TORONTO - A flurry of innovative vaccine trials is in the offing as governments and regulatory agencies prepare for the probable launch of mass swine flu vaccination programs in the fall.
The results of the trials could determine whether people with egg allergies can be offered pandemic (and regular) flu vaccine, whether pandemic and seasonal flu shots could be given at the same time and whether one company's vaccine can be given with another's adjuvant, a compound that boosts its potency.
Vaccine manufacturers are either unable or unlikely to undertake the complicated studies required to answer these questions. Governments will fund the work instead.
Infectious diseases expert Dr. Anthony Fauci says the goal here for organizations like the U.S. National Institute of Allergy and Infectious Diseases - which he heads - is to fill key knowledge gaps for vaccine regulators.
"What are they going to need that somebody else can't do?" Fauci explains.
Some of those priorities will be aired Thursday in Washington when the U.S. Food and Drug Administration's vaccine and related biological products advisory committee meets in a session on clinical trials for pandemic vaccines.
Vaccine manufacturers will do the basic testing, work designed to assure regulators and would-be recipients that their vaccine is safe and likely to protect against the pandemic strain, an H1N1 virus of swine origin.
But there are many other key questions. In fact, the list is too long to tackle in its entirety in the limited time available.
So discussions between planners and regulators over the past few weeks have led to a paring down of priorities. In the case of the U.S., it's not yet clear which studies have survived the cut.
However, Fauci says his institute will green-light one looking at whether the pandemic vaccine - to protect against the new H1N1 virus - could be given at the same time as seasonal flu vaccine, which protects against three types of flu viruses including a different H1N1.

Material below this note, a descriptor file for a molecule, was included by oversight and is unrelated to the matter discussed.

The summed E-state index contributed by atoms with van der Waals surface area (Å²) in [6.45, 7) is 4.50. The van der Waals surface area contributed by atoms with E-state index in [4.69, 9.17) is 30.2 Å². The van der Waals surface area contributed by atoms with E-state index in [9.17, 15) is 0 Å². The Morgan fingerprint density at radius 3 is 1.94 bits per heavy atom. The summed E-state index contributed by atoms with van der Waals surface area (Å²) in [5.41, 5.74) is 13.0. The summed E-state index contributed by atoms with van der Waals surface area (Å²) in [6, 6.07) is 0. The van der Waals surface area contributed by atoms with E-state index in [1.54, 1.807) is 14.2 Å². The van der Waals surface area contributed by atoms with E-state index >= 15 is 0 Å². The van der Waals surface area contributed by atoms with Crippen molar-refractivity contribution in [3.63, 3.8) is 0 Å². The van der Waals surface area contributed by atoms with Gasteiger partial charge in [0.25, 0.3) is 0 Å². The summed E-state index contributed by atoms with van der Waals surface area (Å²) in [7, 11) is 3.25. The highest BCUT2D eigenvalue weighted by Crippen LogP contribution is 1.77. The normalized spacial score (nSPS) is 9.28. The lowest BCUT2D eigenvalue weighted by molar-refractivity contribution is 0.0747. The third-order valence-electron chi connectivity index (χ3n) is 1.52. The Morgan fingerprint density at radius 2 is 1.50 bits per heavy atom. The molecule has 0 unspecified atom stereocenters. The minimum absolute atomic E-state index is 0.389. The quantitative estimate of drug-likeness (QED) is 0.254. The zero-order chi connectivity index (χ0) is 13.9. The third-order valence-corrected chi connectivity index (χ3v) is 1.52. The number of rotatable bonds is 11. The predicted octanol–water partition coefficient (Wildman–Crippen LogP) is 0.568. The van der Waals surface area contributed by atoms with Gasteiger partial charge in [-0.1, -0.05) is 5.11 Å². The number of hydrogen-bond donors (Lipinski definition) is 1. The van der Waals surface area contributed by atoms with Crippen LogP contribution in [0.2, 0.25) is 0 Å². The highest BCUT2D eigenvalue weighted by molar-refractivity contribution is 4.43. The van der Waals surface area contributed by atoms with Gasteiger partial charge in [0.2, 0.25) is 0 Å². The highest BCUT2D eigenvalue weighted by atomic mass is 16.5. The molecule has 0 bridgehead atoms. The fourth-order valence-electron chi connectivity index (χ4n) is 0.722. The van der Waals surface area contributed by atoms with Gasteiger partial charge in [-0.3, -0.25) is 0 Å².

Co-administration, as it is called, would make the logistics of pandemic vaccine delivery much easier - if the pandemic vaccine is ready in time. But would giving people vaccines that protect against two different H1N1 viruses at once actually undermine the effort by weakening the response to one or both?
"As an immunologist, I don't think you're going to have any trouble with that. But you don't know," Fauci explains.
"Would presenting two different H1N1 antigens to the body at the same time result in antigenic competition? On the other hand, we could be surprised and giving them together might enhance the response to both."
In Canada, plans are underway to try to test whether people with egg allergies could be given flu shots containing vaccine produced in eggs. Currently that is considered unsafe and is not done.
With some manufacturers moving to grow their vaccine viruses in cell culture, that may be less of a problem in the future. But for now egg-based production still generates the lion's share of of the global flu vaccine output. Canada's entire supply will be egg-based vaccine.
Dr. Scott Halperin, a vaccinologist from Dalhousie University in Halifax, says a newly formed, federally funded research network hopes to get ethics approval to test the assumption it is unsafe to give people with egg allergies flu shots.
The goal will be "to basically look at what is the real risk, and to immunize individuals under very carefully controlled (circumstances)," says Halperin, principal investigator of the Public Health Agency of Canada/Canadian Institutes of Health Research Influenza Research Network.
"That is a real concern," he says of the current position on people with egg allergies. "You can't leave a whole segment of the population without access to protection."
Another question regulators in the United States and possibly some other countries need answered relates to the use of adjuvant. Specifically, they'd like to know whether one of the powerful new adjuvants made by companies like GlaxoSmithKline and Novartis could be used with antigen (vaccine) made by a company that currently doesn't market adjuvants, such as Sanofi Pasteur.
This type of study - called "mix and match" by those involved in the planning - won't have an impact in Canada. GSK has the contract to provide all of Canada's pandemic vaccine and is producing adjuvanted pandemic flu shots.
And the findings may not be put into application in the U.S. either, if it is shown that swine flu vaccine on its own will produce an adequate immune response. U.S. officials have repeatedly hinted they may forgo use of adjuvant if it isn't needed to get the job done.
But the U.S. has planned for contingencies, buying bulk adjuvant in case there isn't enough vaccine and supplies need to be stretched. Having some evident for the FDA that mix and match would work means the backup plan could be activated if needed.
"Nobody's going to do that (trial) but us," Fauci says. "I can tell you that for sure."